According to City Clerk Kelsey Ledford, Parson’s position is temporary as the city seeks to find a permanent administrator of Land Development and Zoning, and Parsons is expected to assist with that search.

Next, the council voted to proceed with advertising and conducting subsequent interviews for an additional full-time officer for the Blue Ridge City Police Department. “The police officer was requested by (Chief) Johnny Scearce and (Capt.) Rob Stuart. We have a shift that is not filled,” Whitener explained.

The council also promoted Kim Keenan from assistant supervisor of the city park to supervisor of Parks and Recreation Department.

Earlier in the meeting, the council held a first reading of an amendment to the city’s alcohol ordinance. Councilwoman Rhonda Thomas-Haight explained the three changes that the amendment proposes will address employee permits, ownership conflicts and pouring regulations.

The amendment would establish that employee permits will be valid for one year from the date of issue and renewal of the permit will occur upon submission of the renewal application and payment of the appropriate renewal fee, which will be no less than $30, provided that the person remains qualified for renewal. The amendment also would prohibit any city council member holding any beneficial interests in an establishment that has obtained an alcohol license from the city from voting on any matter involving the given establishment. Lastly, the amendment allows for establishments to have specials, such as happy hour specials, on poured alcoholic beverages.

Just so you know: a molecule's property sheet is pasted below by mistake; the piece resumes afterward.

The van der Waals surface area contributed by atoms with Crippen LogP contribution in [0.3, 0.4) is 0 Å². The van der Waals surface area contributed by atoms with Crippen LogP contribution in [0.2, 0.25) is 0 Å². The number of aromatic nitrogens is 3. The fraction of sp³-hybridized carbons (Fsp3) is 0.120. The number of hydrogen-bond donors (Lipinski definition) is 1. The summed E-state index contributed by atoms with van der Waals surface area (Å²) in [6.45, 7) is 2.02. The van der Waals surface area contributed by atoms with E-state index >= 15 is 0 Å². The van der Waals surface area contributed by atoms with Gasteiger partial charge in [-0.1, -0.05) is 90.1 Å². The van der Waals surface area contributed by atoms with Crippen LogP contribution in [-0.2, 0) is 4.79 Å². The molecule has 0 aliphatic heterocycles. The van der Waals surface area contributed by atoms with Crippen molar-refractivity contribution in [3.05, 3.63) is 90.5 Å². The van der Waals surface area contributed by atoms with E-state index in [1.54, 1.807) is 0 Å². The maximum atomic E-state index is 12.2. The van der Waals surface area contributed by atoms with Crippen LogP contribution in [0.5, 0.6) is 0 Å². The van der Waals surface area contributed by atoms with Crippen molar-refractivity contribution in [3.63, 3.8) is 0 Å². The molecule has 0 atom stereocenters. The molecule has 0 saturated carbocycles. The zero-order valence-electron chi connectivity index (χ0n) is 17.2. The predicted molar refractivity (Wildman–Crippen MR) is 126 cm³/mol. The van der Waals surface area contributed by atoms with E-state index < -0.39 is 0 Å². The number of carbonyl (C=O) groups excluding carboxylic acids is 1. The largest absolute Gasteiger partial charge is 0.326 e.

The council approved the first reading of the amendment with Fitts abstaining citing a potential conflict of interest.

A change order for a previously approved shoulder erosion repair project on Trackside Lane was also approved in the public session of the meeting. The project will now also widen the roadbed of Trackside Lane in an area that Whitener described as “dangerous,” being only 16.5 feet wide and not wide enough for two vehicles to pass.

The cost of the additional widening work will be $15,580 and the cost of the original erosion repair project is $8,800. Whitener explained that funding for the original project will come from Federal Emergency Management Agency (FEMA) while the additional widening work will be paid through Special Purpose Local Option Sales Tax (SPLOST) funds. Whitener also told council members the shoulder work had been delayed as the city awaited final approval to proceed with the project from the Georgia Department of Transportation (GDOT). “We finally got approval to move forward,” Whitener stated.

Johnson Paving has been awarded the bid for both projects.

 

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Jason Beck

Born in Merrillville, Indiana, raised in Cleveland, Tennessee, and currently resides in Copperhill, Tennessee. Graduated from Bradley Central High School in 1996 and attended the University of Tennessee at Chattanooga, eventually earning a B.A. and M.A. in English. Hobbies include hiking, camping and fly-fishing. Interests include baseball, hockey and cliff jumping.